John Locher / AP
Published Friday, Oct. 19, 2018 | 8:30 p.m.
Updated Friday, Oct. 19, 2018 | 9:15 p.m.
Republicans and Democrats alike are working to show their support for protections for pre-existing conditions, a popular aspect of the Affordable Care Act that both major-party candidates for Senate emphasized during Friday night’s debate.
Sen. Dean Heller faced Democratic Rep. Jacky Rosen in a debate moderated by Denise Valdez and Steve Sebelius of KLAS-TV as well as Tsi-Tsi-Ki Félix of Univision.
Rosen’s campaign has been criticizing Heller for his votes both for and against health care. She said the night before the debate that his pre-existing conditions bill does not actually require care for those conditions, echoing concerns from Nevada’s Obamacare exchange director, Heather Korbulic.
Along with eliminating the individual mandate penalizing people for not having insurance, the Trump administration has extended the cap on junk insurance plans, which are not required to cover the 10 essential health benefits of the Affordable Care Act.
“It doesn’t include those protections,” Rosen said of Heller’s health care legislation. “Those plans, junk plans, are a sham.”
Sen. Dean Heller said he supports protecting pre-existing conditions and mentions his support in Congress for a bill that seeks to allow those individuals to retain coverage. Pre-existing conditions should be part of any health care bill, Heller said, along with keeping kids on parents' insurance longer, and expanded Medicaid. Gov. Brian Sandoval was the first GOP governor to expand Medicaid under Obamacare, helping extend insurance to 200,000 residents who previously lacked coverage.
"Those are the three things we agree on," Heller said.
The debate occasionally became heated, with the two candidates talking over each other.
Asked about his support for new Supreme Court Justice Brett Kavanaugh and the process to confirm him, Heller said it’s possible to support the #MeToo movement that is calling out sexual harassment and misconduct while also supporting the rule of law, which is what happened in this confirmation. He said Kavanaugh was investigated multiple times.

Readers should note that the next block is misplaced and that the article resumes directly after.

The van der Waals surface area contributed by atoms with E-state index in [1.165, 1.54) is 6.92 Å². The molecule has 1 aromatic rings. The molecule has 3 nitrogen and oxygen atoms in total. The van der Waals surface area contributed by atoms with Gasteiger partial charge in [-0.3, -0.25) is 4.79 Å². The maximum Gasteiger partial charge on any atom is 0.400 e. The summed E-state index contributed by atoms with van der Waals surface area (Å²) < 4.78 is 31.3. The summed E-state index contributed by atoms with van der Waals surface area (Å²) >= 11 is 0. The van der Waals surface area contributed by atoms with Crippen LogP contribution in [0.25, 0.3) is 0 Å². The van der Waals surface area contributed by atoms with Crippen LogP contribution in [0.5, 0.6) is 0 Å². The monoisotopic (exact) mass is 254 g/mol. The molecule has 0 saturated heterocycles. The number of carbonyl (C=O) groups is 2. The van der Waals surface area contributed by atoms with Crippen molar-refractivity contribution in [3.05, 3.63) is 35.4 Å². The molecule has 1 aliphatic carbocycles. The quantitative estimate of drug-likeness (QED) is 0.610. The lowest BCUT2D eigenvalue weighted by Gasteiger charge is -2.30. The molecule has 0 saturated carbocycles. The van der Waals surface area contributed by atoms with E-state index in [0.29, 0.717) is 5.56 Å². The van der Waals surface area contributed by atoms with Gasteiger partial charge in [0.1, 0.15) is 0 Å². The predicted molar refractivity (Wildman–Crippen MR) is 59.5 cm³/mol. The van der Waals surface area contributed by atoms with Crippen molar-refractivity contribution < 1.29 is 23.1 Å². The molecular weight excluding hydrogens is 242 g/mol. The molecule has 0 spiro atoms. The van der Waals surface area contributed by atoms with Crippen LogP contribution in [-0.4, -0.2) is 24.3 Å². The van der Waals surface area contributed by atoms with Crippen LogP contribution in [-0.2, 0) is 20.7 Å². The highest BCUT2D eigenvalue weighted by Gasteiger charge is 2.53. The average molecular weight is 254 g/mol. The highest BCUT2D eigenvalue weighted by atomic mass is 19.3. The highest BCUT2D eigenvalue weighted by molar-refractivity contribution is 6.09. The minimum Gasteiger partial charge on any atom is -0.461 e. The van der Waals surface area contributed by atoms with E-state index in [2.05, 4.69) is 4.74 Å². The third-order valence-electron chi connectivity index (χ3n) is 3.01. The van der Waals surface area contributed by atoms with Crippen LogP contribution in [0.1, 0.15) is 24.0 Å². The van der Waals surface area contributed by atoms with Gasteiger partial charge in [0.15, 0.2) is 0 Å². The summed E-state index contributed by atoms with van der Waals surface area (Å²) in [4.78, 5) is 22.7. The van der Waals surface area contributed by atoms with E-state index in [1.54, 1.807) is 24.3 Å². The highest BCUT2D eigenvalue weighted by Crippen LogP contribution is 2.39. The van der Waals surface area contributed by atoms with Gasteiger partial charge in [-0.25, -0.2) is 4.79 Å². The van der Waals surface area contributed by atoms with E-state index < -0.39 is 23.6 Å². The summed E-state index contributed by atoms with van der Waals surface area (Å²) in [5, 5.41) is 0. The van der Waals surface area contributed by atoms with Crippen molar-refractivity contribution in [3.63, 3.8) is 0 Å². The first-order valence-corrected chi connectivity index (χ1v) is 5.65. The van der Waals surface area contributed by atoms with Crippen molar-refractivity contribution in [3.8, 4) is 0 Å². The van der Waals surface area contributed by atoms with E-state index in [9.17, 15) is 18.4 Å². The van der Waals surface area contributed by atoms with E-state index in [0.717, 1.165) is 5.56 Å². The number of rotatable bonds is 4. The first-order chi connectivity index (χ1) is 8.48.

Rosen said Heller refused to meet with former President Barack Obama’s pick, which was blocked by the GOP as Obama was nearing the end of his term. She said Heller had no reservations about Kavanaugh, even after accusations of sexual misconduct were made against the then-nominee.
On universal background checks, approved in Nevada in 2016 but unenforced, Heller said he does not support them. He said he is pro-Second Amendment.
Rosen pointed to money Heller has taken from the gun lobby and said she supports universal checks. She said Congress needs to fix NICS, which Heller said has already passed. After the debate, Rosen was the only candidate to take questions from the media, and said lawmakers need to look at all aspects of gun safety, including keeping weapons away from those who have been convicted of domestic violence.
The two also discussed the GOP’s tax law, which Rosen said would add an estimated $1.8 trillion to the nation’s debt.
On immigration, Heller said he didn’t like Trump’s family separations policy and supports immigration reform. Rosen said Heller is a “rubber stamp” for Trump, whose administration pushed the zero-tolerance immigration policy at the border that led to children being separated from their families.
Heller was asked about his new support for the president after his statement to the RGJ in 2016 when he said he was 99 percent against Trump. Heller said what changed is working with Trump and producing results.
Heller pointed to his ability to use his relationship with the president to go directly to him to help block an attempt to scoop $230 million from the Southern Nevada Public Land Management Act. Rosen said that Nevada needs to protect its public lands and that Heller is not willing to be a check on the president, who has called for funding for Yucca Mountain.
Rosen was asked about comments she made after the Oct. 1 shooting, saying she was put out “in front” as the community grappled with the crisis. She said she meant she was active as a public official in the aftermath.
In closing, Heller said his family has a future under this administration and the work they're doing. Rosen said career politicians can lose touch and she's proud of her bipartisan record in her freshman term in Congress.
A watch party organized by SEIU, APALA, iAmerica Action, and Make the Road Action served as a get-out-the-vote effort targeting more than 90,000 Latinos and APIA Nevada residents.
The Republican National Committee and Nevada Republican Party Chairman Michael J. McDonald held a watch party and phone bank in Elko. RNC spokeswoman Keelie Broom said in a statement that Rosen “bombed” the debate.
“As per the usual, Rosen is still grasping at straws,” Broom said. “She knows she doesn’t deserve the promotion she’s asking for, and voters do, too.”
Lindsey Harmon, executive director of Nevada Advocates of Planned Parenthood, said Heller “sold out” on health care.
“Tonight’s debate made it clear that Jacky Rosen is the best choice to represent Nevada in the Senate,” Harmon said in a statement. “Rosen is a firm advocate for women’s rights in Nevada and will fight to protect access to affordable health care and affordable contraception, as well as support Planned Parenthood in an administration that is working to erode women’s rights.”